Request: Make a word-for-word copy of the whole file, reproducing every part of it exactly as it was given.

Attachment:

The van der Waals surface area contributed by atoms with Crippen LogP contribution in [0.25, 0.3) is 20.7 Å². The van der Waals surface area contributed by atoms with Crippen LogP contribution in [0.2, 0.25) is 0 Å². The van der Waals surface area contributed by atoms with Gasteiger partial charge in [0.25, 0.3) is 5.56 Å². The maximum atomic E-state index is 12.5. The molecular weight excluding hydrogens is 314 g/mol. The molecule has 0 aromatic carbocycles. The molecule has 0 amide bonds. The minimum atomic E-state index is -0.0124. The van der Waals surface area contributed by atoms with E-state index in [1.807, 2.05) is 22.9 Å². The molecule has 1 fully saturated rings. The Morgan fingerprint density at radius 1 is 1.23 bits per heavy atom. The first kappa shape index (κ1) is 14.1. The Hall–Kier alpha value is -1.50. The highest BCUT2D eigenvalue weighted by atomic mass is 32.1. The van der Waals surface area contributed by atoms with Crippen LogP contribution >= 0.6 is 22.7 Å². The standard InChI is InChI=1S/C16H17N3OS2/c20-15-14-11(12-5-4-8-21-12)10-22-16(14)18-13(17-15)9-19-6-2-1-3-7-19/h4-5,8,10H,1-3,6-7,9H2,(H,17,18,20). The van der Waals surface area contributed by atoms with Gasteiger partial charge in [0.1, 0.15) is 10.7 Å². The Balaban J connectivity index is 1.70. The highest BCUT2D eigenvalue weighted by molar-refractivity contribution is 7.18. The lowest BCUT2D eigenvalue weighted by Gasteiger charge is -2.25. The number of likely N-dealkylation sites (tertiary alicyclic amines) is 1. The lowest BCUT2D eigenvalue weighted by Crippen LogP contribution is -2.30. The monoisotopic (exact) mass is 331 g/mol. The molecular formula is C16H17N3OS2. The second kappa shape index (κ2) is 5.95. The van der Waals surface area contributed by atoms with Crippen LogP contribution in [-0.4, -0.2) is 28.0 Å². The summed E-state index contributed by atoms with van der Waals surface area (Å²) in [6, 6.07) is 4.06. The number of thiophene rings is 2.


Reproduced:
The van der Waals surface area contributed by atoms with Crippen LogP contribution in [0.25, 0.3) is 20.7 Å². The van der Waals surface area contributed by atoms with Crippen LogP contribution in [0.2, 0.25) is 0 Å². The van der Waals surface area contributed by atoms with Gasteiger partial charge in [0.25, 0.3) is 5.56 Å². The maximum atomic E-state index is 12.5. The molecular weight excluding hydrogens is 314 g/mol. The molecule has 0 aromatic carbocycles. The molecule has 0 amide bonds. The minimum atomic E-state index is -0.0124. The van der Waals surface area contributed by atoms with E-state index in [1.807, 2.05) is 22.9 Å². The molecule has 1 fully saturated rings. The Morgan fingerprint density at radius 1 is 1.23 bits per heavy atom. The first kappa shape index (κ1) is 14.1. The Hall–Kier alpha value is -1.50. The highest BCUT2D eigenvalue weighted by atomic mass is 32.1. The van der Waals surface area contributed by atoms with Crippen LogP contribution >= 0.6 is 22.7 Å². The standard InChI is InChI=1S/C16H17N3OS2/c20-15-14-11(12-5-4-8-21-12)10-22-16(14)18-13(17-15)9-19-6-2-1-3-7-19/h4-5,8,10H,1-3,6-7,9H2,(H,17,18,20). The van der Waals surface area contributed by atoms with Gasteiger partial charge in [0.1, 0.15) is 10.7 Å². The Balaban J connectivity index is 1.70. The highest BCUT2D eigenvalue weighted by molar-refractivity contribution is 7.18. The lowest BCUT2D eigenvalue weighted by Gasteiger charge is -2.25. The number of likely N-dealkylation sites (tertiary alicyclic amines) is 1. The lowest BCUT2D eigenvalue weighted by Crippen LogP contribution is -2.30. The monoisotopic (exact) mass is 331 g/mol. The molecular formula is C16H17N3OS2. The second kappa shape index (κ2) is 5.95. The van der Waals surface area contributed by atoms with Crippen LogP contribution in [-0.4, -0.2) is 28.0 Å². The summed E-state index contributed by atoms with van der Waals surface area (Å²) in [6, 6.07) is 4.06. The number of thiophene rings is 2.